There are a lot of different takes on how much difference MPS made. I understand that people that had previously felt at home in parts of Manchester’s punk scene would feel affronted that MPS ‘created’ anything. But to me, and others like me, and to Sonic Boom Six, which means a huge deal to me, it was simply very important. It was the epitome of what is good about the internet; a tool to communicate. Personally, I know I never really felt properly at home dipping into Thursday nights at Rock World, dipping into the hardcore gigs, dipping into the DIY bands scene. It was good, but I still liked silly bands that skanked and played trumpets and everyone at those places had hated that for a good few years now. From my perspective MancPunkScene meant that a lot of the kids that liked different punk bands started being friends but most importantly to me it meant that the kids that liked the bands like Lightyear, Five Knuckle, No Comply etc finally started speaking together. And when I say ‘being friends’ I don’t mean e-buddys that you speak with online but then can’t say boo to a goose when you see them in real life (I’ve met a few of them…) but genuine, dyed-in-the-wool, speak on the phone, this is what life’s about friends that I still have. A lot of people who I’d seen about and said nothing more to than ‘hello’ previously you’re suddenly planning to meet up before a gig with for a drink. And then you’re waking up in their spare room with a coat over you not remembering much of the night before but knowing you had a good time.*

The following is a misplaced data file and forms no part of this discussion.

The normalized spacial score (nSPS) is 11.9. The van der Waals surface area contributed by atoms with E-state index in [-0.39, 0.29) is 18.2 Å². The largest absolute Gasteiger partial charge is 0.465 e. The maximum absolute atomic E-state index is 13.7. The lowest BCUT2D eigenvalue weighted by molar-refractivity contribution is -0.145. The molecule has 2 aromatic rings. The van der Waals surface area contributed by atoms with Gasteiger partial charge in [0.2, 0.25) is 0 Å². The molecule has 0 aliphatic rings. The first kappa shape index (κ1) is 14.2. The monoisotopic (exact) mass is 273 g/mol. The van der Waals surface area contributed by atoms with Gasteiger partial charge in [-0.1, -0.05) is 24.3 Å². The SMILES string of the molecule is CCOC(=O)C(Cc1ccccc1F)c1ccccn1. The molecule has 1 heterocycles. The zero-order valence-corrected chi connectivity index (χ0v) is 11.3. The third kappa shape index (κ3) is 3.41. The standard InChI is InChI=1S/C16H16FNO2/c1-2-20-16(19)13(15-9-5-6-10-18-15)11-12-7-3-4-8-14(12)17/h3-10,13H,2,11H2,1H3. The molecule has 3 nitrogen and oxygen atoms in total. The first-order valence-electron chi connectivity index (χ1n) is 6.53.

So, with the vim and vigour of a place to speak about strange things like Antimaniax and Aquabats, suddenly gigs like the HouseHoldName tour 2004 at the Star and Garter that Rhythmic Coughing put on were totally rammed. The one we put on the year before literally had about 30 people paying in. An all-dayer at the Star and Garter which had No Comply, Howards Alias, Sonic Boom Six and a bunch of other bands on was rammed and really exciting. People were talking, people were meeting new people, something was happening. I remember speaking to Em at that gig and she was definitely inspired to capitalise on this crowd (in a good way!). With this new-found little community developing, Em with help from Gail and Mina decided to do a skapunk clubnight at the Squirrels Bar in Owens Park Student Halls of Residence in Fallowfield and they decided, after a Lightyear song, to call it Bomb Ibiza! I remember pompously telling them it was a bad name because there was nothing wrong with Ibiza (I was big into going out to dance music nights at the time so was wounded by any perceived sleight from my punky cohorts) but over time I grew to like the name because it was silly and fun and unpretentious which is something I always liked about the ska-punk scene. Whilst every other scene, from hip-hop to hardcore to dance I’ve been a follower of has a capacity for pretentiousness and cool cliques in every club, Ska-punk is so geeky in the first place that you never get any of that. People don’t look you up and down when you come in and check your trainers. It’s the outside world that has the hang-ups about ska-punk and all that. When you see a load of kids jogging on the spot to ‘Ska Wars’ it’s easy to see that none of them give a flying fuck about that and none of them are looking at each other to see how each other is dancing either. It’s just silly, trivial fun, which is, to me, a huge part of what rock music is about.